In the US bills like SOPA (Stop Online Piracy Act) & PIPA (Protect Intellectual Property Act) have been defeated thus far by an overwhelming opposition to Internet Censorship, however that doesn’t mean that we are immune. New laws are being proposed all the time that would destroy the Internet as we know it. The CISPA (Cyber Intelligence Sharing and Protection Act), COICA (Combating Online Infringement and Counterfeits Act), and other bills crafted similar to SOPA and PIPA are still in the wings. Bills that are designed to stop “Internet Terrorism” and protect Intellectual property that in the end destroy social media, freeware, and most importantly free speech. CISPA however is another huge threat, It would allow companies to collect and monitor private communications and share them with the government and anyone else.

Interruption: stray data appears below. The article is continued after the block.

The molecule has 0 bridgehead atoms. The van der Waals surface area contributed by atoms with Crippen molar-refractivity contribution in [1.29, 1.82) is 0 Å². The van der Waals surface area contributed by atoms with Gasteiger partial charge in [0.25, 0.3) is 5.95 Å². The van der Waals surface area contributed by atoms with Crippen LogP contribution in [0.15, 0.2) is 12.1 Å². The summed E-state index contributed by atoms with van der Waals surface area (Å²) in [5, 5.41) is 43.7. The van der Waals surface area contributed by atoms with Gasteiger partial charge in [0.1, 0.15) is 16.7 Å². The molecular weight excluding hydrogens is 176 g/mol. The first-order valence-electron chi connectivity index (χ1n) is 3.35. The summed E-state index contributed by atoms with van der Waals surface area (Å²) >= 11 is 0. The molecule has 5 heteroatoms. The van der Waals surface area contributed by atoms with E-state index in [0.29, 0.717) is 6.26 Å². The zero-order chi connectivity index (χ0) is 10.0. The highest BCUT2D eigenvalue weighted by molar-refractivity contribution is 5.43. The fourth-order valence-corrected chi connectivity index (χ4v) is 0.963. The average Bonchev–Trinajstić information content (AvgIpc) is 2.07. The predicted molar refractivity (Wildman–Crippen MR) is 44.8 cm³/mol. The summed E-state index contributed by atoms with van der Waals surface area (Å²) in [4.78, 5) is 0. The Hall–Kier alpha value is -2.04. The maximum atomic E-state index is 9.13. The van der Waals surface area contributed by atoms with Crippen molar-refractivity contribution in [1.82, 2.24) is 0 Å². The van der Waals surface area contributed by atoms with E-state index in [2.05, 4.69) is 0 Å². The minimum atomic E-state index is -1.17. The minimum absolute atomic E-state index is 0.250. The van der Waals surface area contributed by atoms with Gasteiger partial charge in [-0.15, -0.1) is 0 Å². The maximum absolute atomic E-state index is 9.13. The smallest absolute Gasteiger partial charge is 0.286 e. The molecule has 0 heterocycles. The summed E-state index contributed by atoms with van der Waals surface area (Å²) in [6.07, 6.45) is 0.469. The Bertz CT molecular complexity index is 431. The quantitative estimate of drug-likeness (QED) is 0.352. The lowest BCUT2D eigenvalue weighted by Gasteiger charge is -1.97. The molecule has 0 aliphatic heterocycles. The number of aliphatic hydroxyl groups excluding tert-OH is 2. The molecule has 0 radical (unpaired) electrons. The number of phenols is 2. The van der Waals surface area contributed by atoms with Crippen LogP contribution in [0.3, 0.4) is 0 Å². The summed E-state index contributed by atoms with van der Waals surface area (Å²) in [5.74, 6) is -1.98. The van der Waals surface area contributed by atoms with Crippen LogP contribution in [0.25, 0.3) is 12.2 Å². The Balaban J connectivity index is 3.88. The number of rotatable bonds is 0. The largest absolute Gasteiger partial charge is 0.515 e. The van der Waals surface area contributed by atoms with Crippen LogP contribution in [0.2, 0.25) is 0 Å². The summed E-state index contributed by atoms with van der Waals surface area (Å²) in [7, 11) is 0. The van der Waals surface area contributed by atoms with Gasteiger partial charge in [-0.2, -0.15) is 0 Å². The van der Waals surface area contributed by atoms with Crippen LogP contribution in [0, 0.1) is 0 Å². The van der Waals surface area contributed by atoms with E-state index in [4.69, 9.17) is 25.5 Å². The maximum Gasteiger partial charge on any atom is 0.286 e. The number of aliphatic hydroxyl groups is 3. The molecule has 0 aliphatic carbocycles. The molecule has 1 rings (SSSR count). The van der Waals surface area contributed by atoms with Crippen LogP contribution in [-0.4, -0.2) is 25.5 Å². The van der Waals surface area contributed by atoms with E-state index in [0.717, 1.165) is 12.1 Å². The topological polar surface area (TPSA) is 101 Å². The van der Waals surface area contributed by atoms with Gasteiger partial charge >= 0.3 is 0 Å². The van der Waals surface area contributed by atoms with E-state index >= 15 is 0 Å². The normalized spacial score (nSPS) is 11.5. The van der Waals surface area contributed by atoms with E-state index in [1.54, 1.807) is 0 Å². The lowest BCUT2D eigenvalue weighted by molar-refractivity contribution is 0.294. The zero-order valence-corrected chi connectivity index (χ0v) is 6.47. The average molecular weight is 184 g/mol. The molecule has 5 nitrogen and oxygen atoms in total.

Globally ACTA (Anti-Counterfeiting Trade Agreement) has been proposed and is being worked out for implementation in Europe, the United States, Japan, Australia, New Zealand, Singapore, South Korea, and Canada. ACTA is aimed at intellectual property rights and is similar to the bills that failed here in the US (SOPA and PIPA). ACTA wouldn’t just effect Europe, it would also effect people here in the US and several other countries. ACTA is designed to raise international intellectual property standards, focusing particularly on counterfeit goods, generic medicines and copyright infringement. However it would also stifle free speech and creativity online. ACTA contains DMCA-like provisions against anti-circumvention, which for the most part make free software (otherwise known as freeware) illegal, since by nature it doesn’t support DRM. Under ACTA derivative works would be illegal, as would most commentary, sites like Facebook, Twitter, 9Gag, blogs, and others would suffer greatly. In addition to ending the current age for the Internet it would also make all generic prescription drugs illegal.